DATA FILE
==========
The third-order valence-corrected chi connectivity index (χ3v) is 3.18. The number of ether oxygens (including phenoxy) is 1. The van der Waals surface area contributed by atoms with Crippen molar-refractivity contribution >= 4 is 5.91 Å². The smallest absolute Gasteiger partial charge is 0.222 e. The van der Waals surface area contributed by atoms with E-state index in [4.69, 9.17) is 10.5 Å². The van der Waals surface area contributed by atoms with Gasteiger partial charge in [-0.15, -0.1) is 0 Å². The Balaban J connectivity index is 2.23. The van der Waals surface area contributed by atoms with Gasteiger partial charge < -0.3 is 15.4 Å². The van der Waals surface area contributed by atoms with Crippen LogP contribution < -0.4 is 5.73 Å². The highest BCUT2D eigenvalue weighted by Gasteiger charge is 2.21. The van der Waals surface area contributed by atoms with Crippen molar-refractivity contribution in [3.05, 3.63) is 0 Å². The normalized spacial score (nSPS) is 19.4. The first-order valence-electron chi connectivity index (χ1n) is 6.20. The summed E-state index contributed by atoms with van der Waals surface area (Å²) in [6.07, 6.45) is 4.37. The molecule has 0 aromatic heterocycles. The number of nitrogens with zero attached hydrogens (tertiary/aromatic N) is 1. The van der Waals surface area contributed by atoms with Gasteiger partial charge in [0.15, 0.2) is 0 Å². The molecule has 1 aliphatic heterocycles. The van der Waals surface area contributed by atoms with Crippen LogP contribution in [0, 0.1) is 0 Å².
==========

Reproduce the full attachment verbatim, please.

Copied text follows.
The third-order valence-corrected chi connectivity index (χ3v) is 3.18. The number of ether oxygens (including phenoxy) is 1. The van der Waals surface area contributed by atoms with Crippen molar-refractivity contribution >= 4 is 5.91 Å². The smallest absolute Gasteiger partial charge is 0.222 e. The van der Waals surface area contributed by atoms with E-state index in [4.69, 9.17) is 10.5 Å². The van der Waals surface area contributed by atoms with Gasteiger partial charge in [-0.15, -0.1) is 0 Å². The Balaban J connectivity index is 2.23. The van der Waals surface area contributed by atoms with Gasteiger partial charge < -0.3 is 15.4 Å². The van der Waals surface area contributed by atoms with Crippen LogP contribution < -0.4 is 5.73 Å². The highest BCUT2D eigenvalue weighted by Gasteiger charge is 2.21. The van der Waals surface area contributed by atoms with Crippen molar-refractivity contribution in [3.05, 3.63) is 0 Å². The normalized spacial score (nSPS) is 19.4. The first-order valence-electron chi connectivity index (χ1n) is 6.20. The summed E-state index contributed by atoms with van der Waals surface area (Å²) in [6.07, 6.45) is 4.37. The molecule has 0 aromatic heterocycles. The number of nitrogens with zero attached hydrogens (tertiary/aromatic N) is 1. The van der Waals surface area contributed by atoms with Gasteiger partial charge in [0.15, 0.2) is 0 Å². The molecule has 1 aliphatic heterocycles. The van der Waals surface area contributed by atoms with Crippen LogP contribution in [0, 0.1) is 0 Å².